But, again, the size penalty exists. The Olympus is a featherweight at 70x84mm and only 382g. The Canon 83.5x96.8mm and 500g. For me, the size penalty is not enough to sacrifice what FF can give me, all while giving it to me at a lower cost. And considering the colossal failure that was 4/3, it's obvious that many people feel this way.

The Panasonic 35-100mm has sister products in the form of the Canon 24-105mm f/4 and the Sigma 24-105mm f/4.  The Panny is 67.4x100mm and weighs 360g. The Canon is 83.5x107mm and weighs 670g. The Sigma is 88.6x109.4mm and weighs a porky 885g. There is a lot of extra weight in those FF lenses, but not much extra size.

Is there a better comparison among the Zuiko lenses? Yes. Olympus has a 14-35mm f/2.0. That lens is two stops faster, giving it similar low-light performance to Canon's f/4, and has precisely the same depth of field. This monster is 86x123mm and weighs a Brobdingnagian 900g. It also costs $2,300. As you can imagine, not too many of these were sold.

And since I love throwing this lens in the mix, the Sigma 18-35mm f/1.8 blows them all out of the fucking water.

Micro 4/3 should be giving us a size and price benefit. That is the value proposition. Smaller sensor, less glass, lower price. Neither Panasonic nor Olympus want that. They want to earn the money that Canon earns. Well too bad. The world has changed. Sony realized that, and that is why they've ditched their APS-C systems.

I am well aware that simply comparing numbers isn't the best way to reach a conclusion. One 50mm lens can have the same numbers while being vastly superior to another 50mm lens. This could be called the "Leica Argument." First, anyone who thinks Leica's lenses are priced based on how much they cost to make is an idiot. You are paying a lot for the Leica badge. Second, I'm comparing well-regarded lenses to other well-regarded lenses. And while the Canon isn't quite as sharp, it doesn't have distortion bad enough that it releases Cenobites like all Micro 4/3 lenses.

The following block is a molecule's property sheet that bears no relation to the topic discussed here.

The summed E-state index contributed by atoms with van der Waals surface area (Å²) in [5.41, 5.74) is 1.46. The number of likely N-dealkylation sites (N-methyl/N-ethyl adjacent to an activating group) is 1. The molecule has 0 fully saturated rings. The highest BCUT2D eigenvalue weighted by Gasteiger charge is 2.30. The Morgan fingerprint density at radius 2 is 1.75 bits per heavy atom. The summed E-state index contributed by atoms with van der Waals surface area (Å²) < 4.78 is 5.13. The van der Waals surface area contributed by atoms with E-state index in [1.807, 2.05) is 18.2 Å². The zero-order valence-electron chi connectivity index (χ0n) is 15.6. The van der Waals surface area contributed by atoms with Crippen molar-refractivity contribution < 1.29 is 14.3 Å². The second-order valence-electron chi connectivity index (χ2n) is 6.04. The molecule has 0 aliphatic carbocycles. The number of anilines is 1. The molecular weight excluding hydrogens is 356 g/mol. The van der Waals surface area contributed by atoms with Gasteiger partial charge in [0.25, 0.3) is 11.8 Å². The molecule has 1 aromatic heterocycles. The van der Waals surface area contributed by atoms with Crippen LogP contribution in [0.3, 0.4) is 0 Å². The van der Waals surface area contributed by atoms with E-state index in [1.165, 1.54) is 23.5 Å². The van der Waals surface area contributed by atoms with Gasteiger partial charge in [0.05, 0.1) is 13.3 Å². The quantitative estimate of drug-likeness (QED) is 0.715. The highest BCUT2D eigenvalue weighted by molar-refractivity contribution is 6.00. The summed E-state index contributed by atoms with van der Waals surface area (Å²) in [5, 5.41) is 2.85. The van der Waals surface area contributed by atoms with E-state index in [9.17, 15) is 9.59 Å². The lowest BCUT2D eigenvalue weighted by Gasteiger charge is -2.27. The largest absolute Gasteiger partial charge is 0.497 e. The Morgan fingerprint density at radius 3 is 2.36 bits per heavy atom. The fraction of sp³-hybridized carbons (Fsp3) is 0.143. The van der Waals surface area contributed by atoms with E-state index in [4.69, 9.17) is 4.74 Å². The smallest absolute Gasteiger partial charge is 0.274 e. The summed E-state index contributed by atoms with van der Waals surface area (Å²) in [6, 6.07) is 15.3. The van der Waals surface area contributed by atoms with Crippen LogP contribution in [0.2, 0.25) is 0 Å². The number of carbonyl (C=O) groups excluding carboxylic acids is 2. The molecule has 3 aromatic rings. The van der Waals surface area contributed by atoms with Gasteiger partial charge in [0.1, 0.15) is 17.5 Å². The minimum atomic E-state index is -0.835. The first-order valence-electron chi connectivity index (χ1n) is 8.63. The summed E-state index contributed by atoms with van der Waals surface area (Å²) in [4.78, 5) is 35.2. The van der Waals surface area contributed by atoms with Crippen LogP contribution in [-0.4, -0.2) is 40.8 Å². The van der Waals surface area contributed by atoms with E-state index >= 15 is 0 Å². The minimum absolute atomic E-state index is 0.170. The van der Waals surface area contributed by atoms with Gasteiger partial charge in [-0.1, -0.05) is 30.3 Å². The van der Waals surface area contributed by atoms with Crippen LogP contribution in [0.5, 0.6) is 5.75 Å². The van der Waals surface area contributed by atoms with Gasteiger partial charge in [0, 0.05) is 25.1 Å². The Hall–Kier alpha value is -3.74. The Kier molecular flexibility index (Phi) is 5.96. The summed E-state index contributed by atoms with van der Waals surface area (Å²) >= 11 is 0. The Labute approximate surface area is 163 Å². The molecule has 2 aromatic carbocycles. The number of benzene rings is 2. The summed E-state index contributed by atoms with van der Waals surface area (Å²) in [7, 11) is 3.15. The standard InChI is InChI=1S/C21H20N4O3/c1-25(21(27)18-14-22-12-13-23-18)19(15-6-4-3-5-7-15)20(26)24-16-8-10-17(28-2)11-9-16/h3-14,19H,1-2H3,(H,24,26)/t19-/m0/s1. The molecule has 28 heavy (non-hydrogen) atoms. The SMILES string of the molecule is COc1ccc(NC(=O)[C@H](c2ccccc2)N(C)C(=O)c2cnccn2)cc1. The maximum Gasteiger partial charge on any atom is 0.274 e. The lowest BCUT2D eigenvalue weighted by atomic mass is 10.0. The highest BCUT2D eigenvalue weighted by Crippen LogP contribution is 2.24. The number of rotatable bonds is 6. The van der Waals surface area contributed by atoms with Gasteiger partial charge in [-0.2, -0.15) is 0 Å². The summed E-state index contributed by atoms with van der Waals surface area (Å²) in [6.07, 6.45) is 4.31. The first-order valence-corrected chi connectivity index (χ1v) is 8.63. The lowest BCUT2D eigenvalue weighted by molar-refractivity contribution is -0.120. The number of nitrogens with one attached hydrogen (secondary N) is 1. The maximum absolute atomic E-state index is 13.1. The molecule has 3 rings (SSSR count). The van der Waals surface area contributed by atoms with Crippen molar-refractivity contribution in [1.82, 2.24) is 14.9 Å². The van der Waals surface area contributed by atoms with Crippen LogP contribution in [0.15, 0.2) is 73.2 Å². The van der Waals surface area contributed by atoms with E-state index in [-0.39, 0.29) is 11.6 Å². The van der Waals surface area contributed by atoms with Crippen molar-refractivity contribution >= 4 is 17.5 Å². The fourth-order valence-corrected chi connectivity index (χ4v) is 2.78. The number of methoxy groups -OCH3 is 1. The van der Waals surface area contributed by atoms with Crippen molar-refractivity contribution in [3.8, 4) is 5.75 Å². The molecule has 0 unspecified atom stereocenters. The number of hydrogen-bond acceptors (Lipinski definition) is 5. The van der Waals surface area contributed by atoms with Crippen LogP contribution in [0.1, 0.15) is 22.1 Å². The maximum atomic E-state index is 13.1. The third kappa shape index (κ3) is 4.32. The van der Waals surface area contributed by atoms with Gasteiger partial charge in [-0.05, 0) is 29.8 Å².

So, yes, I will likely be leaving Micro 4/3 behind for photographic purposes, especially with the dynamite new Full-Frame gear from Sony. But I will absolutely not be abandoning the system. Video companies have grown to love Micro 4/3 and for good reason. Blackmagic and SLRMagic (no relation) both have put the full force of their development behind the mount, and while the GH3 is dead, the upcoming GH4 may have what it takes to compete.

This is no mean compliment, either. Video is exploding and becoming very important to a large part of the market. The "average" consumer will never move beyond their phones, but there are millions of people around the world who care immensely about video. And seeing as how Canon, Nikon, Sony, Fuji, and Olympus are only vaguely aware that these things called "moving pictures" exist, the possibility that Micro 4/3 will become the default format for video is a real possibility.

For that reason, I will not only not be abandoning Micro 4/3 entirely, I will likely invest even more in it, just not with anything from the two progenitors of the system, Panasonic and Olympus. This is sad for me, because the new E-M1 from Olympus really is an A-grade product. I held it and I loved it. But a system is built on its glass and its price, and Panasonic and Olympus just cannot get their shit together.